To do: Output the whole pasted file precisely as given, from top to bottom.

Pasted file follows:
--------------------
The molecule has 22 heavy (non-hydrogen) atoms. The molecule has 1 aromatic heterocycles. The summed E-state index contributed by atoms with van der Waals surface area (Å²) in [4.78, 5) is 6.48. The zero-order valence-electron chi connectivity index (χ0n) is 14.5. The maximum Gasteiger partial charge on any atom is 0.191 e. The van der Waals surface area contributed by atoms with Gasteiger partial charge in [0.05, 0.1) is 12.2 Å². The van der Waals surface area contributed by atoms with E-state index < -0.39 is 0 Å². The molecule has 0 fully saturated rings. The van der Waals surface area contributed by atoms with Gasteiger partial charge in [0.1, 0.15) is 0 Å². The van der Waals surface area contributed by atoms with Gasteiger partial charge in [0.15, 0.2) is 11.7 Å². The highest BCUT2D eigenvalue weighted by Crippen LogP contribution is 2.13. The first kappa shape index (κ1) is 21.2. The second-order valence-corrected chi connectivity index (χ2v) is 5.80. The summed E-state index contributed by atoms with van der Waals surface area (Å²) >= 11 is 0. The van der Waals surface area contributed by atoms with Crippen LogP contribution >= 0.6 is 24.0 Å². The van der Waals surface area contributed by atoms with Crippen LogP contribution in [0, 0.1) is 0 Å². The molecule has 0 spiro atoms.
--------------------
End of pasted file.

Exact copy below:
The molecule has 22 heavy (non-hydrogen) atoms. The molecule has 1 aromatic heterocycles. The summed E-state index contributed by atoms with van der Waals surface area (Å²) in [4.78, 5) is 6.48. The zero-order valence-electron chi connectivity index (χ0n) is 14.5. The maximum Gasteiger partial charge on any atom is 0.191 e. The van der Waals surface area contributed by atoms with Gasteiger partial charge in [0.05, 0.1) is 12.2 Å². The van der Waals surface area contributed by atoms with E-state index < -0.39 is 0 Å². The molecule has 0 fully saturated rings. The van der Waals surface area contributed by atoms with Gasteiger partial charge in [0.1, 0.15) is 0 Å². The van der Waals surface area contributed by atoms with Gasteiger partial charge in [0.15, 0.2) is 11.7 Å². The highest BCUT2D eigenvalue weighted by Crippen LogP contribution is 2.13. The first kappa shape index (κ1) is 21.2. The second-order valence-corrected chi connectivity index (χ2v) is 5.80. The summed E-state index contributed by atoms with van der Waals surface area (Å²) >= 11 is 0. The van der Waals surface area contributed by atoms with Crippen LogP contribution >= 0.6 is 24.0 Å². The van der Waals surface area contributed by atoms with Crippen LogP contribution in [0, 0.1) is 0 Å². The molecule has 0 spiro atoms.